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Bookmark and ShareLesson 12 – September 17Worship in the Early Church

Scripture Focus

Acts 1:1-11; 2:14-41; 17:15-34; 18:1-16; 1 Corinthians 13


As the gospel spread to the Gentiles, worship in the early Christian church began to change, providing lessons in how to share Christ in worship with the world.

Materials Needed

Gong or cymbal with mallet, a robe, sandals, beard, paper, pencils

Connecting with the Scripture Topic

  1. Have someone surprise your group by repeatedly hitting a gong or cymbal to the point of being annoying. Then consider that the Bible says if you don’t have love, your life is just a lot of noise with no meaning. Why did Paul say this in 1 Corinthians 13?
  2. Have someone come to class dressed as Peter, reading his sermon in Acts 2:14-40. Afterward, consider what it felt like to sit and hear Peter’s words in this way. What emotions did you experience?

Sharing and Receiving Scripture

  1. Draw a medium-sized circle in the middle of a piece of paper. Fill the circle with your favorite color and then draw many circles around it using different colors. Each color represents people’s diversity (gender, denomination, socio-economic status, culture, skin color, education, etc.). Do these differences raise worship challenges?
  2. Thought Questions

After the resurrection and before ascending to heaven, Jesus encouraged the disciples. Read Acts 1:1-11. Verse 3 describes infallible proof of Christ’s divinity. How might this guide our worship and witness today?

  1. People today are so skeptical. We are quite limited in sharing proof like Christ did, but we should try.
  2. We should boldly share proof of Jesus with others through powerful preaching and Bible studies.
  3. We should be careful in sharing logical proof with others. We can get too intellectual for some people.
  4. One of the greatest proofs of Christ is our love for one another.
  5. A Spirit-filled worship service can be a powerful proof of Christ among true seekers today.
  6. Other...

Preaching the Word has been a central part of worship since the apostles’ time in the early church. Read Peter’s preaching service and the results in Acts 2:14-41. What keeps us from having similar results today?

  1. A lack of the Spirit in the hearts of people in the pew.
  2. A lack of the Spirit in the hearts of preachers
  3. Many of us live in an affluent world where people do not sense their need for God.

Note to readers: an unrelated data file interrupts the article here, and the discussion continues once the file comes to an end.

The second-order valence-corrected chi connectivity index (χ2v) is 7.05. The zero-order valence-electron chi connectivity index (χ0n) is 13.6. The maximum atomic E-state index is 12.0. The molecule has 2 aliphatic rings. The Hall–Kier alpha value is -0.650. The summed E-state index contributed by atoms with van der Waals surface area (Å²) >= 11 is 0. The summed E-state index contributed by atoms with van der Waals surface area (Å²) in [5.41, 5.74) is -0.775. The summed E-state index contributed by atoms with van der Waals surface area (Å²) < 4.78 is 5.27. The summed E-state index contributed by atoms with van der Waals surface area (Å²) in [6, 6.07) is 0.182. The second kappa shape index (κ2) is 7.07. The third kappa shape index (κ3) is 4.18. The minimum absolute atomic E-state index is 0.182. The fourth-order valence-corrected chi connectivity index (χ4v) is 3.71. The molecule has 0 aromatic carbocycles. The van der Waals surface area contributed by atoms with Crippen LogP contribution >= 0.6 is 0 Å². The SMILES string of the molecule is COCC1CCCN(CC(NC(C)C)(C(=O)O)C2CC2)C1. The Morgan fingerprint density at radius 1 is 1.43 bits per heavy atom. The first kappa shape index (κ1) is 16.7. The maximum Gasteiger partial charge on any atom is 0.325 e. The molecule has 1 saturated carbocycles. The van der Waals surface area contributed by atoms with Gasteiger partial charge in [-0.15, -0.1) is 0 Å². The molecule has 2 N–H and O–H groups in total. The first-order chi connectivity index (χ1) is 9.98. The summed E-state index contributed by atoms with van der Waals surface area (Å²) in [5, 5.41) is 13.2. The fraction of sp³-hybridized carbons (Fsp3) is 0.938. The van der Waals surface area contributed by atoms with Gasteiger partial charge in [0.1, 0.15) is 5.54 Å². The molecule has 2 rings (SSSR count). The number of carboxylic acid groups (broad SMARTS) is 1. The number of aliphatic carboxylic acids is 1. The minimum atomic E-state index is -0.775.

4. Many things compete for our attention.
  5. Nothing keeps us from having similar results, except our lack of faith in what Christ can do.
  6. Other...

Paul preached a powerful sermon on Mars Hill in Athens but had minimal results. Read about it in Acts 17:15-34. What lessons does Paul’s experience provide us in our worship and faith-sharing?

  1. Breaking through a pagan worldview is tough.
  2. Paul was too culturally sensitive in his sermon and should have been bolder in sharing Christ.
  3. It wasn’t a total failure; some people believed (see v. 34).
  4. Sometimes it is better to work one-on-one with people than to try to persuade a skeptical crowd.
  5. This sermon wasn’t a failure on Paul’s part. He did speak boldly of Creation and the Judgment.
  6. Other...

Corinth was a challenging place of ministry for Paul. Read Acts 18:1-16. Paul apparently got fed up with the Jews’ resistance and turned to the Gentiles. How did that work?

  1. It was terrible. The Jews were infuriated and went to the local city council to complain.
  2. It was great. As a result, many Jews and Gentiles turned to Jesus.
  3. It was painful. Sometimes good results cause collateral damage: Sosthenes was beaten.
  4. It was rejuvenating. This story teaches us that sometimes we need to use a fresh approach.
  5. It was affirming. God sometimes uses secular powers to protect churches from unwanted results.
  6. Other...

Applying the Message of Scripture

Gather in groups of two or three. Choose one of the following options and work on a solution. Then report back to the larger group when your facilitator says time is up.

  • Option 1: The disciples were promised in Acts 1:8 that that they would receive the power of the Holy Spirit after Jesus returned to heaven. Does the Adventist Church have this power? Is so, what is the evidence? If not, why not?
  • Option 2: Read Acts 2:42-47. Most church members today are “in-and-out” once a week. The early church did more than just come together to worship—the members fellowshipped together, ate together, and sold possessions to earn money for those in need. How can your church follow their example? Make a list of your ideas and share them with your pastor and ministry board.
  • Option 3: Using the model of 1 Corinthians 13, write a description of what your church would be like if everyone lived by this chapter. What would board meetings be like? How would members who have publicly sinned be treated? How would you reach out to your community?

Valuing Scripture in Your Life

  1. On the day of Pentecost, the Holy Spirit “came to rest on each of them.” Jesus said the Holy Spirit was given so they would have power to be witnesses. If your witnessing seems unsuccessful, why not ask for the power of the Holy Spirit in your life?
  2. Ask Jesus to open your mind and heart and then read 1 Corinthians 13. Ask God to show ways in which you’re lacking in love. Commit to being more loving like Jesus.

Next Week’s Scripture Focus

Job 42:1-6; Revelation 1:13-18; 13; 14:6-12; 19:1-5

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